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"Half-cycle mid-infrared field waveforms from hollow-fiber pulse self-compression"

Dr. Aleksei Zheltikov
Texas A&M University


Rapidly progressing photonic technologies offer an unprecedented control over optical field waveforms, enabling the generation of extremely brief flashes of electromagnetic radiation with accurately controlled shape, spectrum, and phase. At the forefront of the ongoing quest for ultrashort optical probes that would be capable of resolving extremely fast processes in gas-phase and solid-state systems, technologies allowing the generation of electromagnetic lightwaves with temporal envelopes shorter than the field cycle have been developed, paving the ways toward an ultimate time resolution in electron-dynamic studies and subcycle precision in lightwave sculpting.

Subcycle field waveform generation has been demonstrated for the visible, near-infrared, terahertz, and x-ray ranges. In the mid-infrared region, on the other hand, subcycle field waveform generation is difficult because of the lack of broadband laser materials.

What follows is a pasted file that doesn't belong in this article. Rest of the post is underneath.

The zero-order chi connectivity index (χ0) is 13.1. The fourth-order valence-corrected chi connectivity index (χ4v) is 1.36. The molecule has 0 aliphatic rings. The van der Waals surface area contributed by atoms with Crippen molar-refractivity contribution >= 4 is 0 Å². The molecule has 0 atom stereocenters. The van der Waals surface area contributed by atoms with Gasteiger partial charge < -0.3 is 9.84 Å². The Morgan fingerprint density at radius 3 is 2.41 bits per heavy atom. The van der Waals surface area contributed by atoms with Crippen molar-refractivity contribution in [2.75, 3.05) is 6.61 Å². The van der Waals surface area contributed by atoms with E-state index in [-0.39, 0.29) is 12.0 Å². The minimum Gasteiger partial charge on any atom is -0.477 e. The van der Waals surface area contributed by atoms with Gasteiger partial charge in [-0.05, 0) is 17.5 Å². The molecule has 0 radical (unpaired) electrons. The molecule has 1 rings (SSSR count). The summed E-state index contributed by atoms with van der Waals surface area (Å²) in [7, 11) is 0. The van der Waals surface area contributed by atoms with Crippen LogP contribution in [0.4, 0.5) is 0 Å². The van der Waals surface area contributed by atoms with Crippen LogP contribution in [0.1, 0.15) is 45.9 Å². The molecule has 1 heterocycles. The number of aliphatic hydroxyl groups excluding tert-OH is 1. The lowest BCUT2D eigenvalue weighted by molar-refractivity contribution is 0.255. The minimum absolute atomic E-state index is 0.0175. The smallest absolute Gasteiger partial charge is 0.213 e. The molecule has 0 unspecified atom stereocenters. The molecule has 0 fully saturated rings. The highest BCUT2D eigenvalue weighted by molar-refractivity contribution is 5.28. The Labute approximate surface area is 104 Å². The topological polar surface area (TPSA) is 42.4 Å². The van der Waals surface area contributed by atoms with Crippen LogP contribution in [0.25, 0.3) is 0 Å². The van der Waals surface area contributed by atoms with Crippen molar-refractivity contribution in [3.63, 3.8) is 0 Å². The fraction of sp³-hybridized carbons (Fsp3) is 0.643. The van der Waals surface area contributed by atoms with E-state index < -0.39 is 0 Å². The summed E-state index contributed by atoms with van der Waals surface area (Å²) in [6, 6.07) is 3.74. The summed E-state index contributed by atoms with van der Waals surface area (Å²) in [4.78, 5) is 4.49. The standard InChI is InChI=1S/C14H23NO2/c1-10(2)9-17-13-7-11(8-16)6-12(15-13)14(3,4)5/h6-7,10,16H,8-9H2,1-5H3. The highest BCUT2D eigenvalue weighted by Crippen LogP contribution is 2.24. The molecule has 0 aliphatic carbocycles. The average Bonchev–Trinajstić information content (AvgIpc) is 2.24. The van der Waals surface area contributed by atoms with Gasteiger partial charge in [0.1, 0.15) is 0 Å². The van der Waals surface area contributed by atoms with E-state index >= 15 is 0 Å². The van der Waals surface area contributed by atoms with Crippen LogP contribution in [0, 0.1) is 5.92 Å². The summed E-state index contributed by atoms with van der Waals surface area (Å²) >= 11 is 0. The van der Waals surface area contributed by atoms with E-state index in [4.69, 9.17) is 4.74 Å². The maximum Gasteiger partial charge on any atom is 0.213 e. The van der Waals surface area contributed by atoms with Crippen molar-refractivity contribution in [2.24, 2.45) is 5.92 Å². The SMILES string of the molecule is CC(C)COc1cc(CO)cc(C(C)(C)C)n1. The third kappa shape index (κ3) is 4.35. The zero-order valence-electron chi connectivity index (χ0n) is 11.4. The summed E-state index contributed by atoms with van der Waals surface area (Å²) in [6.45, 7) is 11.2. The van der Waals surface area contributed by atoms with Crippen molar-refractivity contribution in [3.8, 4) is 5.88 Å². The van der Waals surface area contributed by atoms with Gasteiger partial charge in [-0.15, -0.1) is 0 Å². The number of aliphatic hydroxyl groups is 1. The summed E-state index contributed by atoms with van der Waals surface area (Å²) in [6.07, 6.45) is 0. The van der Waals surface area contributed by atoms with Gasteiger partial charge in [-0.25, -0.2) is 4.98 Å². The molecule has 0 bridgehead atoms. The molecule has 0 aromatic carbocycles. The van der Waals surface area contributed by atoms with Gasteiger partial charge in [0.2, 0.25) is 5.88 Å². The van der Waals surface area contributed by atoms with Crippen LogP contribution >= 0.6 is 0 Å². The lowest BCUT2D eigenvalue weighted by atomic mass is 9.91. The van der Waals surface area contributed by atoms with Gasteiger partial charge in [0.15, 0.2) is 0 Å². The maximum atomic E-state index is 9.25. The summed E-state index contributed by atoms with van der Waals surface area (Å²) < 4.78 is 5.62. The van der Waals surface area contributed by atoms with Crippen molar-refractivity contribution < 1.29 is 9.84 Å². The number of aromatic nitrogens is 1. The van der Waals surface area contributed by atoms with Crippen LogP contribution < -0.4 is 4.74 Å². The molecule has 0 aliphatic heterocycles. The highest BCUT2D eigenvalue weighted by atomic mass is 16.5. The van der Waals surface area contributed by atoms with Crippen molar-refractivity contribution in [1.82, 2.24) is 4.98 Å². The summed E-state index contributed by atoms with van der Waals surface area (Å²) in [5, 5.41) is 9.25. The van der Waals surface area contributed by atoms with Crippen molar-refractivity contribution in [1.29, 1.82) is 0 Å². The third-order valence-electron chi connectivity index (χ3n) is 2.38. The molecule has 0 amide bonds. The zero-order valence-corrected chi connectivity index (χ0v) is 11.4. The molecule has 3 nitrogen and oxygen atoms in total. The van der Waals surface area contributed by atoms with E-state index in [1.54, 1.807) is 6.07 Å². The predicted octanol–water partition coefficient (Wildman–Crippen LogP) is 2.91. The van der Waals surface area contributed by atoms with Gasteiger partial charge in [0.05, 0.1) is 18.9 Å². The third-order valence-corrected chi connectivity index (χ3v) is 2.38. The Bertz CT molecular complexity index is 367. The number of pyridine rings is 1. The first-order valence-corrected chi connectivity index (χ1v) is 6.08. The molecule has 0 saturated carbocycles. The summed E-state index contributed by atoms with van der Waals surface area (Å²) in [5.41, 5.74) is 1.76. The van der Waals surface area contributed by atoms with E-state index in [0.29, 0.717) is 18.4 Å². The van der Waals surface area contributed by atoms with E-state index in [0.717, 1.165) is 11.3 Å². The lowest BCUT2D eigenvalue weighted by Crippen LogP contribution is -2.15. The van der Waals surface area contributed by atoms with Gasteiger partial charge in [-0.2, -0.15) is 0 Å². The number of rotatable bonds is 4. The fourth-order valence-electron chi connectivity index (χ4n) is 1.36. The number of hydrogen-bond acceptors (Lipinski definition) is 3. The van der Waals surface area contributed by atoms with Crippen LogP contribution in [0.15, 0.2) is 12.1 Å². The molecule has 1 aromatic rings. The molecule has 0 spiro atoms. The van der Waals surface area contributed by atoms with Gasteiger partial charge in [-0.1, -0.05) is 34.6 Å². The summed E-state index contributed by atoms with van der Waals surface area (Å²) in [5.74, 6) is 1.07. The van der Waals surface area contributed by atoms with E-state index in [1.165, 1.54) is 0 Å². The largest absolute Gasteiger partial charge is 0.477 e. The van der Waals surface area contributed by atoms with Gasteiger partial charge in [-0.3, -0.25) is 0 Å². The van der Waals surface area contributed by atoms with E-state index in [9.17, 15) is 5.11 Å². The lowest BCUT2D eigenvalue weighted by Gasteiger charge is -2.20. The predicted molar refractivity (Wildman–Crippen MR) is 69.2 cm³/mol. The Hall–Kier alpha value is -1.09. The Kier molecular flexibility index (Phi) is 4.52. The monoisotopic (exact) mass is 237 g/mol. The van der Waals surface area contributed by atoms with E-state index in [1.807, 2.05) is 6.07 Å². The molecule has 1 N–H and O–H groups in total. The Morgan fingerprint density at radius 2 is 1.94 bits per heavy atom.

Our recent experiments show, however, that mid-infrared pulses as short as half the field cycle can be generated through a soliton self-compression of a 3.2-µm, 200-fs output of a multicascade optical parametric amplifier in a gas-filled single-ring hollow-core photonic-crystal fiber. With a proper choice of the gas pressure and the fiber length, multioctave supercontinuum field waveforms as short as 3.9 fs are generated right at the fiber output, corresponding to a half-cycle pulse width and >50 pulse compression ratio, without any post-PCF phase compensation.

Tuesday, March 20, 2018
IQSE Seminar Room, 12:00 Noon
(578 MPHY)

Institute for Quantum Science and Engineering
Texas A&M University

(Pizza and salad to be served at 11:30 am)